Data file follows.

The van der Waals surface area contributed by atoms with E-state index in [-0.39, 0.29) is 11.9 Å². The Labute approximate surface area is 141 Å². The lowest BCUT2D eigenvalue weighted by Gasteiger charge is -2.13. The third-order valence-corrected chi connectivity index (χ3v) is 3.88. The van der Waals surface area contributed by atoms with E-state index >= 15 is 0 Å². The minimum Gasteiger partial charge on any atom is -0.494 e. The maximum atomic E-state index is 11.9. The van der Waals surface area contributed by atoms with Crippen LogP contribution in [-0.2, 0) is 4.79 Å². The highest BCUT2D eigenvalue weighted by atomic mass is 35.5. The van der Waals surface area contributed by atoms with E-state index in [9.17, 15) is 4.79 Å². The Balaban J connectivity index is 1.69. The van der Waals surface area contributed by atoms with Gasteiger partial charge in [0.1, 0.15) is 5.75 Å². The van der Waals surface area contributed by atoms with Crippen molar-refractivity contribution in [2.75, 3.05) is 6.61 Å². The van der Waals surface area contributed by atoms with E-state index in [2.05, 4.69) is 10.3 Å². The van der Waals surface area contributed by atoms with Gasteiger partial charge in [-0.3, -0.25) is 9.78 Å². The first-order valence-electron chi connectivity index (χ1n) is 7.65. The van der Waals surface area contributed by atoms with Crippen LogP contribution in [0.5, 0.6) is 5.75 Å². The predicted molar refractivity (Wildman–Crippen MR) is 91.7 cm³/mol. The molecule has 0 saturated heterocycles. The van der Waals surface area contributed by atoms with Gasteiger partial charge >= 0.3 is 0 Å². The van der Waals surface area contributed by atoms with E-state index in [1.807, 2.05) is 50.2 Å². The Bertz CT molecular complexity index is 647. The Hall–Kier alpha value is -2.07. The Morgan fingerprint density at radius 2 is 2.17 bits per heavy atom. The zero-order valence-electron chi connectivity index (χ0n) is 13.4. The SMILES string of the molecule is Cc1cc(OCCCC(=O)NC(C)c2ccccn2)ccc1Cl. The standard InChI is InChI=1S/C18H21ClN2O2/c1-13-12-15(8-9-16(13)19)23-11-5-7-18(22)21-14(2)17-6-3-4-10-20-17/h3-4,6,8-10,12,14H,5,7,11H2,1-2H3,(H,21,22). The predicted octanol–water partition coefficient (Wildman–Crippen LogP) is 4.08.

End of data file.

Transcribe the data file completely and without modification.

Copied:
The van der Waals surface area contributed by atoms with E-state index in [-0.39, 0.29) is 11.9 Å². The Labute approximate surface area is 141 Å². The lowest BCUT2D eigenvalue weighted by Gasteiger charge is -2.13. The third-order valence-corrected chi connectivity index (χ3v) is 3.88. The van der Waals surface area contributed by atoms with E-state index >= 15 is 0 Å². The minimum Gasteiger partial charge on any atom is -0.494 e. The maximum atomic E-state index is 11.9. The van der Waals surface area contributed by atoms with Crippen LogP contribution in [-0.2, 0) is 4.79 Å². The highest BCUT2D eigenvalue weighted by atomic mass is 35.5. The van der Waals surface area contributed by atoms with E-state index in [9.17, 15) is 4.79 Å². The Balaban J connectivity index is 1.69. The van der Waals surface area contributed by atoms with Gasteiger partial charge in [0.1, 0.15) is 5.75 Å². The van der Waals surface area contributed by atoms with Crippen molar-refractivity contribution in [2.75, 3.05) is 6.61 Å². The van der Waals surface area contributed by atoms with E-state index in [2.05, 4.69) is 10.3 Å². The van der Waals surface area contributed by atoms with Gasteiger partial charge in [-0.3, -0.25) is 9.78 Å². The first-order valence-electron chi connectivity index (χ1n) is 7.65. The van der Waals surface area contributed by atoms with Crippen LogP contribution in [0.5, 0.6) is 5.75 Å². The predicted molar refractivity (Wildman–Crippen MR) is 91.7 cm³/mol. The molecule has 0 saturated heterocycles. The van der Waals surface area contributed by atoms with Gasteiger partial charge >= 0.3 is 0 Å². The van der Waals surface area contributed by atoms with E-state index in [1.807, 2.05) is 50.2 Å². The Bertz CT molecular complexity index is 647. The Hall–Kier alpha value is -2.07. The Morgan fingerprint density at radius 2 is 2.17 bits per heavy atom. The zero-order valence-electron chi connectivity index (χ0n) is 13.4. The SMILES string of the molecule is Cc1cc(OCCCC(=O)NC(C)c2ccccn2)ccc1Cl. The standard InChI is InChI=1S/C18H21ClN2O2/c1-13-12-15(8-9-16(13)19)23-11-5-7-18(22)21-14(2)17-6-3-4-10-20-17/h3-4,6,8-10,12,14H,5,7,11H2,1-2H3,(H,21,22). The predicted octanol–water partition coefficient (Wildman–Crippen LogP) is 4.08.